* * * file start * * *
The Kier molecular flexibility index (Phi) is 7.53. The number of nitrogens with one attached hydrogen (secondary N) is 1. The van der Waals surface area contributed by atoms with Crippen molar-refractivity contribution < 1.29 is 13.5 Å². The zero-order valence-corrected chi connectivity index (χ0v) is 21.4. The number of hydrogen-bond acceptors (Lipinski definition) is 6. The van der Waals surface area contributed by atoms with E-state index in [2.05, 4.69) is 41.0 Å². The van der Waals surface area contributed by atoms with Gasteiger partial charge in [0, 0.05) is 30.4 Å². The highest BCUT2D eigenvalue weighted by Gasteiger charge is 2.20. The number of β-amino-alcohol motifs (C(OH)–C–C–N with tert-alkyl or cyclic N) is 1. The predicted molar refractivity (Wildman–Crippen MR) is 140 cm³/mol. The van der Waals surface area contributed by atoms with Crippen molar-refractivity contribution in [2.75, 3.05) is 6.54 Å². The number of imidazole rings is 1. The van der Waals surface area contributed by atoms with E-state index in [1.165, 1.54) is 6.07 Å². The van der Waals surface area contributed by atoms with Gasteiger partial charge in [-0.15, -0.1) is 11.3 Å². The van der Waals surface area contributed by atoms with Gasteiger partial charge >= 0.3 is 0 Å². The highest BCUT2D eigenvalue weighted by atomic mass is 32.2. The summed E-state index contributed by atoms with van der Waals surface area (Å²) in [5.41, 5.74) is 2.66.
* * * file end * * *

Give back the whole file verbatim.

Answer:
The Kier molecular flexibility index (Phi) is 7.53. The number of nitrogens with one attached hydrogen (secondary N) is 1. The van der Waals surface area contributed by atoms with Crippen molar-refractivity contribution < 1.29 is 13.5 Å². The zero-order valence-corrected chi connectivity index (χ0v) is 21.4. The number of hydrogen-bond acceptors (Lipinski definition) is 6. The van der Waals surface area contributed by atoms with E-state index in [2.05, 4.69) is 41.0 Å². The van der Waals surface area contributed by atoms with Gasteiger partial charge in [0, 0.05) is 30.4 Å². The highest BCUT2D eigenvalue weighted by Gasteiger charge is 2.20. The number of β-amino-alcohol motifs (C(OH)–C–C–N with tert-alkyl or cyclic N) is 1. The predicted molar refractivity (Wildman–Crippen MR) is 140 cm³/mol. The van der Waals surface area contributed by atoms with Crippen molar-refractivity contribution in [2.75, 3.05) is 6.54 Å². The number of imidazole rings is 1. The van der Waals surface area contributed by atoms with E-state index in [1.165, 1.54) is 6.07 Å². The van der Waals surface area contributed by atoms with Gasteiger partial charge in [-0.15, -0.1) is 11.3 Å². The van der Waals surface area contributed by atoms with Gasteiger partial charge >= 0.3 is 0 Å². The highest BCUT2D eigenvalue weighted by atomic mass is 32.2. The summed E-state index contributed by atoms with van der Waals surface area (Å²) in [5.41, 5.74) is 2.66.